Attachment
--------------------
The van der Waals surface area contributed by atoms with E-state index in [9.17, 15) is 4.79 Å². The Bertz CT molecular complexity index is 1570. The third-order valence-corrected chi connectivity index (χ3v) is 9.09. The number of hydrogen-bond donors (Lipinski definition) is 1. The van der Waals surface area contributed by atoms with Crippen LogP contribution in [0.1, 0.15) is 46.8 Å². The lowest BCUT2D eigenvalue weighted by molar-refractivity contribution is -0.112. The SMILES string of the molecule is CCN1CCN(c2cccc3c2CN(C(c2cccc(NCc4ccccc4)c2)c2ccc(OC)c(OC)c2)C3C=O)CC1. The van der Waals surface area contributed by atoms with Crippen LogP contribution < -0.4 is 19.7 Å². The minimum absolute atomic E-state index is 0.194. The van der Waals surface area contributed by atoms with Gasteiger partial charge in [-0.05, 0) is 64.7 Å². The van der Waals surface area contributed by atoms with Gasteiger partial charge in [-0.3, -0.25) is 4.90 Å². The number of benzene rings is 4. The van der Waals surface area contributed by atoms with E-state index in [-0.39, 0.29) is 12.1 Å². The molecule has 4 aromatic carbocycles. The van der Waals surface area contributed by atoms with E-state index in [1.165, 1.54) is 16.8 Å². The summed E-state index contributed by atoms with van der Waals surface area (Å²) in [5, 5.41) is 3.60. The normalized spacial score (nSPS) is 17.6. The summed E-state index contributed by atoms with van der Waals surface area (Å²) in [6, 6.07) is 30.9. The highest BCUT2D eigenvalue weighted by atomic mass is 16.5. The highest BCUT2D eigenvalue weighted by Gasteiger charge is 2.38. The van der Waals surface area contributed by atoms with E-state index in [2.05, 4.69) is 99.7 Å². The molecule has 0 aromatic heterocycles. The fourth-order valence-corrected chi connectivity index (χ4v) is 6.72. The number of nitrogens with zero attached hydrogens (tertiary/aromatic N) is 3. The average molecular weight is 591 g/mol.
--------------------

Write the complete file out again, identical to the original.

The van der Waals surface area contributed by atoms with E-state index in [9.17, 15) is 4.79 Å². The Bertz CT molecular complexity index is 1570. The third-order valence-corrected chi connectivity index (χ3v) is 9.09. The number of hydrogen-bond donors (Lipinski definition) is 1. The van der Waals surface area contributed by atoms with Crippen LogP contribution in [0.1, 0.15) is 46.8 Å². The lowest BCUT2D eigenvalue weighted by molar-refractivity contribution is -0.112. The SMILES string of the molecule is CCN1CCN(c2cccc3c2CN(C(c2cccc(NCc4ccccc4)c2)c2ccc(OC)c(OC)c2)C3C=O)CC1. The van der Waals surface area contributed by atoms with Crippen LogP contribution < -0.4 is 19.7 Å². The minimum absolute atomic E-state index is 0.194. The van der Waals surface area contributed by atoms with Gasteiger partial charge in [-0.05, 0) is 64.7 Å². The van der Waals surface area contributed by atoms with Gasteiger partial charge in [-0.3, -0.25) is 4.90 Å². The number of benzene rings is 4. The van der Waals surface area contributed by atoms with E-state index in [-0.39, 0.29) is 12.1 Å². The molecule has 4 aromatic carbocycles. The van der Waals surface area contributed by atoms with E-state index in [1.165, 1.54) is 16.8 Å². The summed E-state index contributed by atoms with van der Waals surface area (Å²) in [5, 5.41) is 3.60. The normalized spacial score (nSPS) is 17.6. The summed E-state index contributed by atoms with van der Waals surface area (Å²) in [6, 6.07) is 30.9. The highest BCUT2D eigenvalue weighted by atomic mass is 16.5. The highest BCUT2D eigenvalue weighted by Gasteiger charge is 2.38. The van der Waals surface area contributed by atoms with E-state index in [2.05, 4.69) is 99.7 Å². The molecule has 0 aromatic heterocycles. The fourth-order valence-corrected chi connectivity index (χ4v) is 6.72. The number of nitrogens with zero attached hydrogens (tertiary/aromatic N) is 3. The average molecular weight is 591 g/mol.